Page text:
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The Farm in the Dell

These farms and ranches give adults with developmental disabilities a sense of purpose and community.

When a child turns 18 or goes off to college, parents worry. They want their child to be happy and successful. When that child has special needs, however, the concerns are different, and they last forever. While happiness and success are still important, housing and daily care take priority. 

In the 1980s, Lowell and Susan Bartels began working with a group of parents in Montana to create a self-supporting farming home for adults with developmental disabilities. 

Their efforts grew into the Farm in the Dell Foundation International, and today there are four independent locations in Montana, plus homes in Minnesota, Saskatchewan, and Kyrgyzstan (Montana’s sister country).

Each farm has its own specialty. In Montana, for example, residents in Kalispell raise miniature Herefords, while those in Helena grow produce in greenhouses and then make and sell salsa. In Butte, residents raise livestock and sell chicken and duck eggs to restaurants and community members.

Farming in Butte

Hallie Jasty Johnson is the Farm in the Dell manager in Butte. The 92-acre ranch is home to five full-time male residents living with autism or fetal alcohol spectrum disorder, ranging in ages from 18 to 30.

“Our residents are really close with each other,” she says. “That connection helps boost their self-esteem.” The five men live in a six-bedroom home on the ranch, with a staff member on-site.

Residents wake up each morning at 6:30 and one will help staff cook breakfast while the others do housework. Then, they head out to tackle farm chores like taking care of the cattle, chickens, ducks, goats, sheep, llama, and donkeys. Other jobs include harrowing, gardening, building fence, and doing fieldwork.

When the chores are done, there is time for projects. “We try to keep them busy,” Johnson says. “One of our residents loves sewing and another loves baking. They all enjoy building things.” The residents made their own herb garden boxes out of pallets, and they’ve built houses for the ducks, goats, and chickens.

A ranch manager oversees the livestock, and Johnson says the residents have a connection with the animals. For example, when the llama first came to the ranch, he wouldn’t come near people. Now, he eats carrots out of the residents’ hands. They also teach the goats to walk with leashes, so they can be sold and entered in shows.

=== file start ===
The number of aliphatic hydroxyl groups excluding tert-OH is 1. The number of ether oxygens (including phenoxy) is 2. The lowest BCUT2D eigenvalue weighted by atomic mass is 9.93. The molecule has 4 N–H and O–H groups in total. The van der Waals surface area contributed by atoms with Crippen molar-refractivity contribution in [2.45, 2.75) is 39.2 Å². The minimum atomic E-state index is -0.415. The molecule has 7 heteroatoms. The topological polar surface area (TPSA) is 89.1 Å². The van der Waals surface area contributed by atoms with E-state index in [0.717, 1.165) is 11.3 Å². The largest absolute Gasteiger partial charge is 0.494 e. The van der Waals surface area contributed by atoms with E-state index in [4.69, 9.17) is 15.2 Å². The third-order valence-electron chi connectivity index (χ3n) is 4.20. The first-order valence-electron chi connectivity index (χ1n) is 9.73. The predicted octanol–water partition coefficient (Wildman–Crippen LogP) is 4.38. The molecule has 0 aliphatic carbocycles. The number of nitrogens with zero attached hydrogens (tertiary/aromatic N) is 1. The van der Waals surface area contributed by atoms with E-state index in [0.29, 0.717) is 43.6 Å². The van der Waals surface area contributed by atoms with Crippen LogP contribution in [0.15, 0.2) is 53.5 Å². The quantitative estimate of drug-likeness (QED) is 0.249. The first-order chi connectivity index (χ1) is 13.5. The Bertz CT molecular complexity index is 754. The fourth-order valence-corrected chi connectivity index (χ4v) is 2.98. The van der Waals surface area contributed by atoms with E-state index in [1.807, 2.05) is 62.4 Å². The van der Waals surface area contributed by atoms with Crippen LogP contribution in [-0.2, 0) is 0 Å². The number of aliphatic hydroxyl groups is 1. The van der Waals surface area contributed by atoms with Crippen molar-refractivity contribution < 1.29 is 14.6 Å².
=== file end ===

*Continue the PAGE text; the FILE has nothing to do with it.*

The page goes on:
A Home for Tyler

Lori Wubben’s son, Tyler, is one of the residents at the Farm in the Dell in Butte. In kindergarten, he was diagnosed with ADHD, but Wubben says she and her husband always felt there was something more to it than that. When he was 16, Tyler was diagnosed with Asperger Syndrome. 

“He was very much alone in school and had no friends,” Wubben says. “It was so sad.” After high school, he got a job working at a nearby dairy and was doing well until he fell in with a bad crowd and began using synthetic cannabinoid, a so-called designer drug that can cause psychotic episodes. “The kids he was hanging out with knew when payday was, and they would come around and take his money,” she says. Tyler bounced between group homes, a homeless shelter, and a treatment facility. 

Things turned around for Tyler when his parents moved him to the Farm in the Dell. “It’s such a stable, safe environment,” Wubben says. “As a mom, I can now go to sleep and know he is safe. Not having to worry is just priceless.”

Tyler does well with the routine the staff has established. “Change throws him for a loop, and he feels safe because he knows what’s going to happen next,” Wubben says.

Working with the other residents has also led to genuine friendships for Tyler. He has brought friends home to stay for holiday and weekend visits. The residents cheer each other on in Special Olympics events. The staff even threw them a dance party, and Tyler was crowned Homecoming King. “These are the things he didn’t get to experience in school,” Wubben says. “This is an absolutely wonderful home away from home for the young men living here.”

Community Support is Key

Johnson says without the support of the community, the Farm in the Dell would not be possible. “Our residents go to church, go grocery shopping, and are known in Butte,” she says. “Community members come visit us often and are so generous.” 

She hopes the generosity of the public will continue, both in Butte and on a national level. “We need to help the Farm in the Dell Foundation grow because it’s amazing,” she says. “It changes lives.”

Learn more about the nonprofit Farm in the Dell Foundation, arrange a visit to any of the farms, make a donation, or inquire about opening a new location by calling 406/449-9394, by visiting farminthedell.org, or by following any of the farms on Facebook.

Photograph, left to right: Matt Vandenacre, Tyler Wubben, Nikolai Conboy-Smith, Noah Davis, and Jeremy Van Horn reside at the Farm in the Dell in Butte, along with ranch dog Annie.

 

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